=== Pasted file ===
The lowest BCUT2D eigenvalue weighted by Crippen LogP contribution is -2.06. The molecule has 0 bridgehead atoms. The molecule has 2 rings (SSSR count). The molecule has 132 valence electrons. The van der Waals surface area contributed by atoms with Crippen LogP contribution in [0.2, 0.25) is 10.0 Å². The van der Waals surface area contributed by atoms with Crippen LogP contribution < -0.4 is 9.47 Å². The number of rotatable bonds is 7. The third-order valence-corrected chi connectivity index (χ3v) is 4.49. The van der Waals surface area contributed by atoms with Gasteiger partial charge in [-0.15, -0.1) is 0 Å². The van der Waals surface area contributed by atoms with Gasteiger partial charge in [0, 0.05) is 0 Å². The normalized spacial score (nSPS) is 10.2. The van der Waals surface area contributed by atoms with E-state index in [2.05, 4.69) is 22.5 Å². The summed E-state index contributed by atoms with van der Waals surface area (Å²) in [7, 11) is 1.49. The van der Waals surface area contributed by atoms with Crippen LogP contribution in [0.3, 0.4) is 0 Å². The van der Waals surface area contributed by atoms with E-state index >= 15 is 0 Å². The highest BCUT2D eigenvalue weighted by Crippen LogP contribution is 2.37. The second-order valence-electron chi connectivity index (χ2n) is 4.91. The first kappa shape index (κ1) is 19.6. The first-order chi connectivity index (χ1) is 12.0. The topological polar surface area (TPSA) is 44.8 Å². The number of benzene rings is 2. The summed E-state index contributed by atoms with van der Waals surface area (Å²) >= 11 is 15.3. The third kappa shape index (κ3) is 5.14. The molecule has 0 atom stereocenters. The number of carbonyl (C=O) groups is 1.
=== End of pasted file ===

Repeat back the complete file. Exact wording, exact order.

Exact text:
The lowest BCUT2D eigenvalue weighted by Crippen LogP contribution is -2.06. The molecule has 0 bridgehead atoms. The molecule has 2 rings (SSSR count). The molecule has 132 valence electrons. The van der Waals surface area contributed by atoms with Crippen LogP contribution in [0.2, 0.25) is 10.0 Å². The van der Waals surface area contributed by atoms with Crippen LogP contribution < -0.4 is 9.47 Å². The number of rotatable bonds is 7. The third-order valence-corrected chi connectivity index (χ3v) is 4.49. The van der Waals surface area contributed by atoms with Gasteiger partial charge in [-0.15, -0.1) is 0 Å². The van der Waals surface area contributed by atoms with Gasteiger partial charge in [0, 0.05) is 0 Å². The normalized spacial score (nSPS) is 10.2. The van der Waals surface area contributed by atoms with E-state index in [2.05, 4.69) is 22.5 Å². The summed E-state index contributed by atoms with van der Waals surface area (Å²) in [7, 11) is 1.49. The van der Waals surface area contributed by atoms with Crippen LogP contribution in [0.3, 0.4) is 0 Å². The van der Waals surface area contributed by atoms with E-state index >= 15 is 0 Å². The highest BCUT2D eigenvalue weighted by Crippen LogP contribution is 2.37. The second-order valence-electron chi connectivity index (χ2n) is 4.91. The first kappa shape index (κ1) is 19.6. The first-order chi connectivity index (χ1) is 12.0. The topological polar surface area (TPSA) is 44.8 Å². The number of benzene rings is 2. The summed E-state index contributed by atoms with van der Waals surface area (Å²) >= 11 is 15.3. The third kappa shape index (κ3) is 5.14. The molecule has 0 atom stereocenters. The number of carbonyl (C=O) groups is 1.